Georgia-Russia: A Challenge for American Foreign Policy | Wilson Center

Georgia-Russia: A Challenge for American Foreign Policy

"The new United States administration will find a Georgian problem on its foreign policy desk," stated Salomé Zourabichvili, Chairman of Georgia's Way Party, and former Minister of Foreign Affairs, Georgia. "The Russia-Georgia conflict presents a unique challenge, for it is the first incident in most recent times in which Russia stepped out of its borders to invade a country in its immediate neighborhood," she continued. Although the conflict cannot be characterized as a possible beginning of a new Cold War, according the speaker, the real war on the ground is not completely finished, as instability and daily incidents along the new administrative borders continue.

According to Zourabichvili, the primary challenge for the new American administration with regard to Georgia will be supporting the reinstatement of democracy, which she claims has been derailed since the Rose Revolution of 2003. After less than five years under Mikheil Saakashvili, Zourabichvili argued, Georgian society finds itself in a country where there is no free media, where political life is deadlocked, where the judiciary is not independent, and where private property is heavily taxed. Moreover, Zourabichvili emphasized that the outbreak of conflict with Russia could be considered a direct consequence of the Georgian parliament currently not having control over military spending or the deployment of military troops. This gap, combined with "a lack of public discussion" on the matter, precipitated the military outcome of August 2009, she argued.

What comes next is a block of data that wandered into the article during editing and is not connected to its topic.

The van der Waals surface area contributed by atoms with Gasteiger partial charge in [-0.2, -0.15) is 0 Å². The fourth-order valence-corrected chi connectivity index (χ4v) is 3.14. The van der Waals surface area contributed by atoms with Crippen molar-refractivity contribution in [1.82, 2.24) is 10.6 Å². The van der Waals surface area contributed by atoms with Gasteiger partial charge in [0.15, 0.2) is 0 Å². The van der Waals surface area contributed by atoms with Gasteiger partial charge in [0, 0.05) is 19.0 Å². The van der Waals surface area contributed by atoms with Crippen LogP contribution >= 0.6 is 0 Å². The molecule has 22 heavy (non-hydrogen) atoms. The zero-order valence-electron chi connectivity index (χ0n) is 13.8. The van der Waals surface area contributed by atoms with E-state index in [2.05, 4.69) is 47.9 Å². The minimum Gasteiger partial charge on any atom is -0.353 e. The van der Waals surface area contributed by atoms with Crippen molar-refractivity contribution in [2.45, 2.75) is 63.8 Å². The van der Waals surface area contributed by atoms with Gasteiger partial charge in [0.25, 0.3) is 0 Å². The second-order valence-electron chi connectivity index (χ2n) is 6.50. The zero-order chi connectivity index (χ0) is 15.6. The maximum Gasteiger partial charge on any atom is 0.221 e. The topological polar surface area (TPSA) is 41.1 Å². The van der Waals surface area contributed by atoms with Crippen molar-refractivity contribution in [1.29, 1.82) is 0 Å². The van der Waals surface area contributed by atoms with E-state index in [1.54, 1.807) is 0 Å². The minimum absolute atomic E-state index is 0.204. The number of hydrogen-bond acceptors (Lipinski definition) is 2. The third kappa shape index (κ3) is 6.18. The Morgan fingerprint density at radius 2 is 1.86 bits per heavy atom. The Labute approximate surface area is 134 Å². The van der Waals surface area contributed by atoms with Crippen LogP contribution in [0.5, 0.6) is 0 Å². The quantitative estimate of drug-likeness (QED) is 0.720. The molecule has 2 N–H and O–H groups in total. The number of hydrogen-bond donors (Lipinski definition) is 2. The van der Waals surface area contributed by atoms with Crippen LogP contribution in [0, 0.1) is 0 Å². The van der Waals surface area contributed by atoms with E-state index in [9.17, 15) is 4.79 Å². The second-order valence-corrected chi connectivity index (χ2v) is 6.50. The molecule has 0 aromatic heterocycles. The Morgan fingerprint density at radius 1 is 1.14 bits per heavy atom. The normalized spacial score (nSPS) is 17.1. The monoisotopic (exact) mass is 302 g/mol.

How should the present situation be addressed by the new U.S. administration? "The red line over the independence of Georgia has been blurred and it should be restored," suggested Zourabichvili. Even though Russia did not manage to reestablish its exclusivity in the region, "Georgian independence needs to be reaffirmed and it should be done through Europe," with new forms of cooperation in the military and security sectors. In exchange for such reaffirmation, the Georgian government should be required to effectively deliver on its promises of democratic rule. The U.S. policy of supporting Saakashvili on the basis of personal relations needs to be re-channeled into support for democratic institutions, such as independent NGOs and free media, in particular Voice of America, Radio Liberty, and independent TV channels.

Zourabichvili concluded by stating that the war in Georgia has clearly demonstrated that the pre-existing models of security are no longer appropriate in the present international context. She put forth that a global discussion needs to take place about all the pertinent issues that have accumulated on the European security desk since the Yalta and Helsinki negotiations: energy, the missile defense shield, the Treaty on Conventional Armed Forces in Europe (CFE), the meaning of borders, and more. Democracy, Zourabichvili asserted, underpins all of these issues. "If you do not have democracy, you do not have stability, as we see from the Georgian case. Democracy is the only serious guarantee for security."